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End of life or short break care - outcome of children referred to a children's hospice in the UK
  1. B Koodiyedath,
  2. M Miller
  1. Children's Palliative Care, Martin House Children's Hospice, Wetherby, UK

Abstract

Palliative care in children involves the full cross section of childhood illness. Survival after referral to a Children's Hospice can vary from hours to many years. It is felt that survival depends on age of the child as much as the primary diagnosis. The course of the illness may influence the likelihood of being cared for at home or in the hospice following referral. Diseases with a more predictable course (cancer, SMA type 1) are more likely to die at home or in hospice.

A review was done on all referrals to a single children's hospice in the UK, to understand the contribution of a children's hospice to palliative care.

The dataset was examined of those referred to the Hospice during the calendar year 2000, 2005 and 2010, to understand the pattern of change in outcomes of the referral if any in the last decade. Relationship between the diagnostic category (ACT and Hospice), the interval between referral and death and the place of death were looked at.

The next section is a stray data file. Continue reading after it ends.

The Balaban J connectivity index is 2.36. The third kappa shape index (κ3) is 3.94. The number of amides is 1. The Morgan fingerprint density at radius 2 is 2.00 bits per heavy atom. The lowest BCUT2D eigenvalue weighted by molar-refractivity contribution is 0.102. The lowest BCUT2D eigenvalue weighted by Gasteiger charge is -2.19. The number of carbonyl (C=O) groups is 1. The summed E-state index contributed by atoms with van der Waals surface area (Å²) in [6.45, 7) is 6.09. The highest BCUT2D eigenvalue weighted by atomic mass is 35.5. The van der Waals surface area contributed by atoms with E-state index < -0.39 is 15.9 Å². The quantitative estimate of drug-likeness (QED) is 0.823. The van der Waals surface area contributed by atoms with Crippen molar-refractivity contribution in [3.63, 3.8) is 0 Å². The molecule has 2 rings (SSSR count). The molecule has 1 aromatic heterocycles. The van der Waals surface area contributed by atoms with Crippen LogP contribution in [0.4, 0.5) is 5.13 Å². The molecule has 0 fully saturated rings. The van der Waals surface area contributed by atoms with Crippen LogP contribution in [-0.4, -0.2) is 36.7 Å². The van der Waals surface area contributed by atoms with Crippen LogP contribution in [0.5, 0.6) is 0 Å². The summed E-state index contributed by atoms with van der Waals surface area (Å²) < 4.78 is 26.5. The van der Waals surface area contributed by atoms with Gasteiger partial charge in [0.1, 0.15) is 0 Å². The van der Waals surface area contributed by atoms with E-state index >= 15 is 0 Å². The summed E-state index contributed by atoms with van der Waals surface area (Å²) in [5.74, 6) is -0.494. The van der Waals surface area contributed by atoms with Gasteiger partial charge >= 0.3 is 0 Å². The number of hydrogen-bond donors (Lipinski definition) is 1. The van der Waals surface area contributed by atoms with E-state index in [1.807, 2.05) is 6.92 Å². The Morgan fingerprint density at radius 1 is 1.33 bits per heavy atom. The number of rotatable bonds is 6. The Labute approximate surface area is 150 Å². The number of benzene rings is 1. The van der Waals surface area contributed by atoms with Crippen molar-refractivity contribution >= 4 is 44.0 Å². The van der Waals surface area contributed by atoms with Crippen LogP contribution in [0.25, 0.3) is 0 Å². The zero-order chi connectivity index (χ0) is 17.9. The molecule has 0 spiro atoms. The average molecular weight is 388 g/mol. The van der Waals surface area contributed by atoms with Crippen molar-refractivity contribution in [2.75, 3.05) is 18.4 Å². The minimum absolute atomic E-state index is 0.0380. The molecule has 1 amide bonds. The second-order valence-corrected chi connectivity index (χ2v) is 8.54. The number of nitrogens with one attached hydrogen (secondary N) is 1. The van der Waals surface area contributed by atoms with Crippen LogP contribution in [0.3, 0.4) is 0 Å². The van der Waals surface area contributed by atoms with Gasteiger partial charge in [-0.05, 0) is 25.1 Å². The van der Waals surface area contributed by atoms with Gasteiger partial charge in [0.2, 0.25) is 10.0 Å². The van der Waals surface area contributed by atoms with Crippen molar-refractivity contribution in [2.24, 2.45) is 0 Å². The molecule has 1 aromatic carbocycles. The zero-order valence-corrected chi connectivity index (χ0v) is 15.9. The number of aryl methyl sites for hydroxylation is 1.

Results The data showed the same pattern in the interval between referral and death in all three years - approximately 50% of children died within the same year of referral and more than 90% of those died within 6 months of referral. Children with diagnosis falling into the ACT category 1 and 3 comprise 75% of this group dying within a year of referral.

The proportion of children dying at home with more predictable course remained the same in the last decade. But there is a proportionate increase in more children coming for end of life care at the hospice.

Conclusion Referrals are made to Hospices both for end of life care and supportive care. These are distinct patterns of care that may be hard to provide in the same service. Early referral is essential to get the best possible palliative care service and to build a good relationship with families by the care team. Children's palliative care needs flexibility.

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